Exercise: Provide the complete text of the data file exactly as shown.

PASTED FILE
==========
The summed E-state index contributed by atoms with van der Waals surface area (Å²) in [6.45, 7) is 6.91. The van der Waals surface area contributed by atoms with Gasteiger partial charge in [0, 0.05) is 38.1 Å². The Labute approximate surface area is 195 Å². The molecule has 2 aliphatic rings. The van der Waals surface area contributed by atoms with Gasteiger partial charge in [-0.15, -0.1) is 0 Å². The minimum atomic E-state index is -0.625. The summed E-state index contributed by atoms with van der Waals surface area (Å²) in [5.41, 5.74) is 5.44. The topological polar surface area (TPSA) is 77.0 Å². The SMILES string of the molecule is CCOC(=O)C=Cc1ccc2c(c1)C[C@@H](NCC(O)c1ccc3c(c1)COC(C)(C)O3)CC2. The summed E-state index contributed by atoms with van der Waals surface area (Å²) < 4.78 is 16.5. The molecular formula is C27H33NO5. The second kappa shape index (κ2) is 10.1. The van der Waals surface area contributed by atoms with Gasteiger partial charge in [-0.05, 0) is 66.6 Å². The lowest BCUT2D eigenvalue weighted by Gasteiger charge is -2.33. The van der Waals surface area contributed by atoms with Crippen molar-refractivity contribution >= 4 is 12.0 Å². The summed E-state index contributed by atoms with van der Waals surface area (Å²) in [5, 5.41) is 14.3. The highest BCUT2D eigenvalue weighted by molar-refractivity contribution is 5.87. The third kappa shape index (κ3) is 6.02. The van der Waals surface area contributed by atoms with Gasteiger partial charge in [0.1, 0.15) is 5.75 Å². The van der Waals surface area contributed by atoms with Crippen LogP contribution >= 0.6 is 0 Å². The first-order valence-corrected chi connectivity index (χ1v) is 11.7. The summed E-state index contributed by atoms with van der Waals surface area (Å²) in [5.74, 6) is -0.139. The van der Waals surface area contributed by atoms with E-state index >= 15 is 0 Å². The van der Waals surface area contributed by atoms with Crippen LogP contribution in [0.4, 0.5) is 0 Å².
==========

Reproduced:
The summed E-state index contributed by atoms with van der Waals surface area (Å²) in [6.45, 7) is 6.91. The van der Waals surface area contributed by atoms with Gasteiger partial charge in [0, 0.05) is 38.1 Å². The Labute approximate surface area is 195 Å². The molecule has 2 aliphatic rings. The van der Waals surface area contributed by atoms with Gasteiger partial charge in [-0.15, -0.1) is 0 Å². The minimum atomic E-state index is -0.625. The summed E-state index contributed by atoms with van der Waals surface area (Å²) in [5.41, 5.74) is 5.44. The topological polar surface area (TPSA) is 77.0 Å². The SMILES string of the molecule is CCOC(=O)C=Cc1ccc2c(c1)C[C@@H](NCC(O)c1ccc3c(c1)COC(C)(C)O3)CC2. The summed E-state index contributed by atoms with van der Waals surface area (Å²) < 4.78 is 16.5. The molecular formula is C27H33NO5. The second kappa shape index (κ2) is 10.1. The van der Waals surface area contributed by atoms with Gasteiger partial charge in [-0.05, 0) is 66.6 Å². The lowest BCUT2D eigenvalue weighted by Gasteiger charge is -2.33. The van der Waals surface area contributed by atoms with Crippen molar-refractivity contribution >= 4 is 12.0 Å². The summed E-state index contributed by atoms with van der Waals surface area (Å²) in [5, 5.41) is 14.3. The highest BCUT2D eigenvalue weighted by molar-refractivity contribution is 5.87. The third kappa shape index (κ3) is 6.02. The van der Waals surface area contributed by atoms with Gasteiger partial charge in [0.1, 0.15) is 5.75 Å². The van der Waals surface area contributed by atoms with Crippen LogP contribution >= 0.6 is 0 Å². The first-order valence-corrected chi connectivity index (χ1v) is 11.7. The summed E-state index contributed by atoms with van der Waals surface area (Å²) in [5.74, 6) is -0.139. The van der Waals surface area contributed by atoms with E-state index >= 15 is 0 Å². The van der Waals surface area contributed by atoms with Crippen LogP contribution in [0.4, 0.5) is 0 Å².